‘Unlikely Brothers’ talks about the importance of citizen action and shows why and how we can make a difference.
Africa is going through its own historical process of state formation just as Europe and America did. It is just happening much later than other continents because of the interruption of Africa’s own historical development by the colonization of Africa by Europe.
Africans are on the front lines of humanitarian efforts, distributing life-saving aid in dangerous environments. Africans comprise the vast majority of peacekeepers in civil conflict on that continent. Africans for the most part lead peace negotiations for the wars being fought in Africa.
All South Sudanese deserve consistent and unimpeded humanitarian assistance, regardless of if they live in areas held by rebel or government forces.
Americans’ perceptions of Africa remain rooted in troubling stereotypes of helplessness and perpetual crisis.
I see courage everywhere I go in Africa.
I see courage everywhere I go in Africa. Fearless human rights activists in Darfur. Women peace advocates in eastern Congo. Former child soldiers in Northern Uganda who now are helping other former child soldiers return to civilian life.
I spent a lot of time with President Mandela supporting his efforts in the peace process in Burundi. The thing that impressed me the most was his humility.
I’m probably a little too impatient with ensuring that the networks and organizations I’m part of are doing the right thing, and pushing the right thing the right way.
I’ve had a number of near misses during my travels that in retrospect seem of greater concern than they did at the time. I guess that is what happens with age.
If you repress rather than unlock the potential of large groups of Americans, what’s that going to do to our economy? It’s going to contract, not expand.
In human rights and peacemaking, it’s really about having a solid concrete goal – the reduction of human suffering somewhere in the world – and then doing what is required to get that goal achieved.
It turns out, all the studies show you invest a little time in another person’s life, often a younger person, and all of us have that capacity to do it, just an hour a week, an hour every couple of weeks, and you can make a tremendous difference in a kid’s life over their lifetime.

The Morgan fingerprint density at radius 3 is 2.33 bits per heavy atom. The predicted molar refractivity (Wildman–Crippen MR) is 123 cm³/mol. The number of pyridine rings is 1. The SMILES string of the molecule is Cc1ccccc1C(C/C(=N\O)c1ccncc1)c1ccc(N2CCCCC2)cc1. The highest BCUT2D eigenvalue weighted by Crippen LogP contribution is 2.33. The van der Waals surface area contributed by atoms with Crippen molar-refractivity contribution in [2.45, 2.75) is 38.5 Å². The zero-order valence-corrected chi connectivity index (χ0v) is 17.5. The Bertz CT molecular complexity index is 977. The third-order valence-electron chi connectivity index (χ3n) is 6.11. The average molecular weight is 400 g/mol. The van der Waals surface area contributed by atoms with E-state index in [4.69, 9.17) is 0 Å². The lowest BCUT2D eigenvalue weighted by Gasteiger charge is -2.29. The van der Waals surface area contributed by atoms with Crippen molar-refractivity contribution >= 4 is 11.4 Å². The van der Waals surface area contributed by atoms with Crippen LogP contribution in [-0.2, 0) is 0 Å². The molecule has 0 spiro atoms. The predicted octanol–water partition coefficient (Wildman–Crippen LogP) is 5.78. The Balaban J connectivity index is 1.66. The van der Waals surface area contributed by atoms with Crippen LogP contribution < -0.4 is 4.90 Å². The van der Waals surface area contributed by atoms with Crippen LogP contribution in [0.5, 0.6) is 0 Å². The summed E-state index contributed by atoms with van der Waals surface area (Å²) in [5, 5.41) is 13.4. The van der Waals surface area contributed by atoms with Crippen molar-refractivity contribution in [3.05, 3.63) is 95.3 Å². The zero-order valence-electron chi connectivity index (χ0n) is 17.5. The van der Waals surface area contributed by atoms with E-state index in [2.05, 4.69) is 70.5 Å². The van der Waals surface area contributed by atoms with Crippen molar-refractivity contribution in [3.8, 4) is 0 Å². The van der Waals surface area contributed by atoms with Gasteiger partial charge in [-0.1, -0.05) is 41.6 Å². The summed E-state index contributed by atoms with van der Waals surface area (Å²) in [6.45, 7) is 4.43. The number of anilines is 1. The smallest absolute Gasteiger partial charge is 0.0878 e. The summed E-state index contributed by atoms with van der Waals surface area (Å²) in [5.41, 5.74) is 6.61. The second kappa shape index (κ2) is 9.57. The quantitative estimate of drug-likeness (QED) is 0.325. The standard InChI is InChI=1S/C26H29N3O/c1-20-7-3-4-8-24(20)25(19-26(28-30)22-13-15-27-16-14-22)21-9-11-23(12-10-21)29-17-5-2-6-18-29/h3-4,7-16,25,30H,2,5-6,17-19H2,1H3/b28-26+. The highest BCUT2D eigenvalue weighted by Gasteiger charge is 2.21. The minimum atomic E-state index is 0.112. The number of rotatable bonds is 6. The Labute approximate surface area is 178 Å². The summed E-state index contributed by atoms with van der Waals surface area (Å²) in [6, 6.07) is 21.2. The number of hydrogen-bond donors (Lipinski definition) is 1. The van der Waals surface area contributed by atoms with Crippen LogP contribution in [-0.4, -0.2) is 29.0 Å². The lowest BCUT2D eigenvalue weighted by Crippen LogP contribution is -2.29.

Most Americans may not realize that the news they consume is driven in part by the media mantra, ‘if it bleeds, it leads.’
Slavery, racism, sexism, and other forms of bigotry, subordination, and human rights abuse transform and adapt with the times.
The biggest road block to action on genocide and other human rights crimes is ignorance. Most people just don’t know that such things are happening, and often, if they have a vague idea they are happening, there is a feeling that there is nothing that can be done to stop these crimes.
There is a long and successful tradition of popular movements in the U.S. and elsewhere having an impact on crises in forgotten places.
There isn’t one celebrity I’ve worked with who doesn’t have major doubts about what impact they are having. I am glad when they question the impact, because it shows they are based firmly in the reality that peacemaking isn’t the same as changing a streetlight or distributing mosquito nets.
Through my years of working on war and peace in Africa, I have learned that there are solutions to some of the greatest human rights challenges, and we all can be a part of those solutions.
Wars can be resolved. Human rights atrocities can be stopped. We just have to apply the right policies.
When I was 19 years old, I hitchhiked across the country to San Francisco.
When there are no gas chambers, no barbed wire, and no concentration camps, many don’t recognize the perpetration of new genocides and other targeted mass atrocity crimes because they may not look the same.